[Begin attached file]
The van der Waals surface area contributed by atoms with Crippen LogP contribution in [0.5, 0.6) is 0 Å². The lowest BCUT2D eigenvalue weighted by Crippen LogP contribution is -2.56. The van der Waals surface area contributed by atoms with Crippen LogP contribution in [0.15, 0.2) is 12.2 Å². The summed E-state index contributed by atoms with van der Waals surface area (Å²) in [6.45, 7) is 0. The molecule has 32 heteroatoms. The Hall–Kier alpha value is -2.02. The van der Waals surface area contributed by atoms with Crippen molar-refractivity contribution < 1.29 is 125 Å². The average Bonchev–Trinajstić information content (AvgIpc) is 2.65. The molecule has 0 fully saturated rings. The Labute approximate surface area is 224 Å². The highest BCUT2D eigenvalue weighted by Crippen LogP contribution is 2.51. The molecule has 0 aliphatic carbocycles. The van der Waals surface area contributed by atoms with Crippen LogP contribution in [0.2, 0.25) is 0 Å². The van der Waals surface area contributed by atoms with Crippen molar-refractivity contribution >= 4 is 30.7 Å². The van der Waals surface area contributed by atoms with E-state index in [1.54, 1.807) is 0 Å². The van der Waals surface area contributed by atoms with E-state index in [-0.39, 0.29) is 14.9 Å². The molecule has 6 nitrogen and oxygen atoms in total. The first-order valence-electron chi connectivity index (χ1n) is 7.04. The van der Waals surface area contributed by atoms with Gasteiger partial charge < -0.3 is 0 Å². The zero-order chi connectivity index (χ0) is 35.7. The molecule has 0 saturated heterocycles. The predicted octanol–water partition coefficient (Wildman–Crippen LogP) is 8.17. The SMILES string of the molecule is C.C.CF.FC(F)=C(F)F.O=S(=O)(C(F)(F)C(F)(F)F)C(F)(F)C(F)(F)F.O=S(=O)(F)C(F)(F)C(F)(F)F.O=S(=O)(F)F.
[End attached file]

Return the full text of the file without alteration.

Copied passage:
The van der Waals surface area contributed by atoms with Crippen LogP contribution in [0.5, 0.6) is 0 Å². The lowest BCUT2D eigenvalue weighted by Crippen LogP contribution is -2.56. The van der Waals surface area contributed by atoms with Crippen LogP contribution in [0.15, 0.2) is 12.2 Å². The summed E-state index contributed by atoms with van der Waals surface area (Å²) in [6.45, 7) is 0. The molecule has 32 heteroatoms. The Hall–Kier alpha value is -2.02. The van der Waals surface area contributed by atoms with Crippen molar-refractivity contribution < 1.29 is 125 Å². The average Bonchev–Trinajstić information content (AvgIpc) is 2.65. The molecule has 0 fully saturated rings. The Labute approximate surface area is 224 Å². The highest BCUT2D eigenvalue weighted by Crippen LogP contribution is 2.51. The molecule has 0 aliphatic carbocycles. The van der Waals surface area contributed by atoms with Crippen LogP contribution in [0.2, 0.25) is 0 Å². The van der Waals surface area contributed by atoms with Crippen molar-refractivity contribution >= 4 is 30.7 Å². The van der Waals surface area contributed by atoms with E-state index in [1.54, 1.807) is 0 Å². The van der Waals surface area contributed by atoms with E-state index in [-0.39, 0.29) is 14.9 Å². The molecule has 6 nitrogen and oxygen atoms in total. The first-order valence-electron chi connectivity index (χ1n) is 7.04. The van der Waals surface area contributed by atoms with Gasteiger partial charge < -0.3 is 0 Å². The zero-order chi connectivity index (χ0) is 35.7. The molecule has 0 saturated heterocycles. The predicted octanol–water partition coefficient (Wildman–Crippen LogP) is 8.17. The SMILES string of the molecule is C.C.CF.FC(F)=C(F)F.O=S(=O)(C(F)(F)C(F)(F)F)C(F)(F)C(F)(F)F.O=S(=O)(F)C(F)(F)C(F)(F)F.O=S(=O)(F)F.